Issue 1: UK View

We stand at the beginning of a new season and everything seems to be changing.

The Teams we’ve seen around for the last few years seem to be dropping by the wayside and to take their place we have the largest selection of Pairs we’ve seen in many a year. There finally seems to be new Indi’ fliers wanting to compete in the coming season, following on from a successful season of Winter Leagues that saw a big jump in new fliers. The industry itself seems to be coming to terms with becoming more professional in its outlook to the way it does business.

For the last few years the Team events here in the UK have been dominated by AirKraft and Skydance. As most of you will know, AirKraft have called it a day after five years of competing at the highest level. Along with this, rumour has it that we’re not going to see much of Skydance in the competitive arena this year. It seems the guys and gals from Essex wish to take it a bit easier this year after taking the world cup title for the last couple of years. This will leave the field wide open with any of the teams competing this year having a chance to be the new UK National Champs’.

Who will it be? Will it be the long standing Crosslines, the new three person lineup that is Punchlines, or will it be Harlequin a team known for demos more than their competitive history? Only time will tell. With three rounds to be held at Hackney, Fylde and Weston-Super-Mare, we can look forward to a tough battle from all the teams.

At the first ever Pairs league here in the UK we had nine pairs compete, with pairs formed from all the top teams. ie; Evolver formed from AirKraft, Rogallo 98 from In-4-Mation, Bi-line and Pair-line from Crosslines, Bitter and Twisted two members of Punchline and Bi-dance, I’m sure you can guess from Skydance. Along with these scaled down teams we also saw Gary Pullinger and Graham Piggott, two of our top indi’ fliers get together to give the rest a run for their money. Evolver came out on top, Rogallo 98 dropping into second place, with Gary and Graham (That’s what they call themselves. No fancy play on words for those guys) following close behind. The scores were close enough that it should be a great battle over the coming season to see who comes out on top. Pairs can be seen at Wroughton, Basingstoke, Weston-Super-Mare and Bristol, four festivals well worth a visit this year if you wish to see some of the most innovative competitive flying of the year.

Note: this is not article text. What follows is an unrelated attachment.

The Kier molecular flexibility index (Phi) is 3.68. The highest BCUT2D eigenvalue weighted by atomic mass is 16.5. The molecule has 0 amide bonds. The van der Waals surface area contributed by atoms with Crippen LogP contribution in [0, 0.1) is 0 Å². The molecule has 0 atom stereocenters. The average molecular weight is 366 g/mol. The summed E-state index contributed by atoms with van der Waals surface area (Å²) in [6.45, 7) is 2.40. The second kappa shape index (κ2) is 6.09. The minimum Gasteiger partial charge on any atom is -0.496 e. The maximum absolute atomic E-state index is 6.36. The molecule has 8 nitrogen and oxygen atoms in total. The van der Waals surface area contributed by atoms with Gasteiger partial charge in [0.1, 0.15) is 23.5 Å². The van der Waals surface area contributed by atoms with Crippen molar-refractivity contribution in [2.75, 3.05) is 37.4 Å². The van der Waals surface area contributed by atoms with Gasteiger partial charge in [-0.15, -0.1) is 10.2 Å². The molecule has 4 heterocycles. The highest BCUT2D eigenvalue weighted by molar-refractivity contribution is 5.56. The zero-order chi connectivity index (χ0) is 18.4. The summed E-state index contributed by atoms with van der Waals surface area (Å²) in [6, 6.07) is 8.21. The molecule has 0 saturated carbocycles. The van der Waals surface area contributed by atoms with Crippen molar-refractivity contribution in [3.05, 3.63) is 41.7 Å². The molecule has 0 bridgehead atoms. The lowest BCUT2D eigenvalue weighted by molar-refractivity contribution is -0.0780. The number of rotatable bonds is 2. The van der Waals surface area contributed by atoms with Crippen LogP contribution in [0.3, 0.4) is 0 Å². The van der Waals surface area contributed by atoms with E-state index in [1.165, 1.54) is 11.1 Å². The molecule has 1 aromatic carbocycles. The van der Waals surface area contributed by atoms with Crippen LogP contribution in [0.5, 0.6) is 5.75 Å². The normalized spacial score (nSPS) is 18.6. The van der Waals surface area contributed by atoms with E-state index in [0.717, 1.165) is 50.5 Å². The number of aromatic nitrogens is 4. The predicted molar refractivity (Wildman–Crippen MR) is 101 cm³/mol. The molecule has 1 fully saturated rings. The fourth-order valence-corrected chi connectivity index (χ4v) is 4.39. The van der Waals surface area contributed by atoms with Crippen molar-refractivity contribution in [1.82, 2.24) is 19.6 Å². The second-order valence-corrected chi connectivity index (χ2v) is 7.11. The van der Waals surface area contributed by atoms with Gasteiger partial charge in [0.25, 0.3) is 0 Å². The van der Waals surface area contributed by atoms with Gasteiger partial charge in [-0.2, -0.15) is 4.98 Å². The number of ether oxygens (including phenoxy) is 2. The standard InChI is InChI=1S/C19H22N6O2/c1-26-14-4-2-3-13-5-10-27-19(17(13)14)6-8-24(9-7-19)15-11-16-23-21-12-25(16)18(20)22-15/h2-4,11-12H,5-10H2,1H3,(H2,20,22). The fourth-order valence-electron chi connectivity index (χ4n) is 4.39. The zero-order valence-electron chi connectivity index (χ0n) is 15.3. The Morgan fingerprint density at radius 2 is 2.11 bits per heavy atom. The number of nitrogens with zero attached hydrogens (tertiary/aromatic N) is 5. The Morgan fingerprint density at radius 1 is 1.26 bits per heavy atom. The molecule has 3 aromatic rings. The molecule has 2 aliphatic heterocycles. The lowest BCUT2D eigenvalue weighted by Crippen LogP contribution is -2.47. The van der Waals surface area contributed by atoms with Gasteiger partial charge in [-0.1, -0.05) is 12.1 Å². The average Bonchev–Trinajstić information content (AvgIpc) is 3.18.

Again the success of the Winter Leagues to bring in new fliers seems to be flowing over to the Nationals. This year has seen a large influx into the novice ranks of the leagues and a good number of these are now fired up and want to try their hands at the UK Championships. The three rounds can be seen at Bath, Hackney and Weston-Super-Mare. One of the things that seems to have come out of everyone getting ready for the coming competitions is that the average length of lines being used seems to be getting longer. Maybe this will see a return to kites flying round, filling the sky and not just being flicked around on 30ft/10m lines. Don’t get me wrong, I love to flick my kite around on short lines, but it’s time for things to evolve. The non kiters out there just don’t understand what is happening when you flick your kite from one trick to the next on 30ft/10m lines, all they see is a kite that looks like it’s having problems flying and seems to spend more time on the ground than in the air.